Archival documents might not spring immediately to mind when hearing the term ‘post-object art’, yet they are an important source for exploring this slice of the late 20th century Auckland art scene.
Post-object art was part of the New Zealand contemporary art movement from the 1960s until the early 1980s. It paralleled the international emergence of conceptual art; rejecting art as a commodity by shifting away from a physical object and the production of works to be sold. Like conceptual art, post-object art attempted to bridge the gap between art and life by using art as a way to expand the understanding and critique of the human condition. Works of this movement are represented by varying formats of documentation in place of traditional art works.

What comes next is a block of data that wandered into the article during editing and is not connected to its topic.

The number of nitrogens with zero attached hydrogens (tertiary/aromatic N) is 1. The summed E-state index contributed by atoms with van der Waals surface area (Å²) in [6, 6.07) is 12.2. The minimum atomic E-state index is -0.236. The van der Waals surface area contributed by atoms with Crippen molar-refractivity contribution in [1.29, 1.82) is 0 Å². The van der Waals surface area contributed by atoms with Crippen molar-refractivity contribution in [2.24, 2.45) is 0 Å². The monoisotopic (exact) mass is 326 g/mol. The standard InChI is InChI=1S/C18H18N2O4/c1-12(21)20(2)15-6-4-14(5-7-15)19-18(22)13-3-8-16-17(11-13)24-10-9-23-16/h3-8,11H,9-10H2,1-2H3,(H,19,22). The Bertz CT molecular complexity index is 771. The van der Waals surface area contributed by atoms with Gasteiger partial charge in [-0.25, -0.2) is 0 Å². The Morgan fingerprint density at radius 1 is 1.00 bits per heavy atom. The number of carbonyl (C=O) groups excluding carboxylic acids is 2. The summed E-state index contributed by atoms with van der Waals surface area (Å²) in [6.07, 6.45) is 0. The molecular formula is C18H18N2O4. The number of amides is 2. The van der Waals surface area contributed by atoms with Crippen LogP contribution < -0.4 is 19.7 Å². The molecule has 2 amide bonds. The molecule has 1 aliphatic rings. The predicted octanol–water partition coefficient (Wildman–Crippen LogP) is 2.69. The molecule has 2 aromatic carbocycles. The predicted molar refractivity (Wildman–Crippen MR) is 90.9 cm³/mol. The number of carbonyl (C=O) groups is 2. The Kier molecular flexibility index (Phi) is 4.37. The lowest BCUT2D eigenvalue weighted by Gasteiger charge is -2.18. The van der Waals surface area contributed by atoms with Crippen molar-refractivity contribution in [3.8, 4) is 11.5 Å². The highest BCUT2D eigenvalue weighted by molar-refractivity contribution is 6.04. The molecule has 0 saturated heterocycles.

The Post-Object Art collection spans the years 1969-1999, with the bulk of the material dating from 1971-1979. Initiated by Philip Dadson and Bruce Barber, many of the contributing artists also have close relationships with Elam School of Fine Arts and the wider Auckland art scene.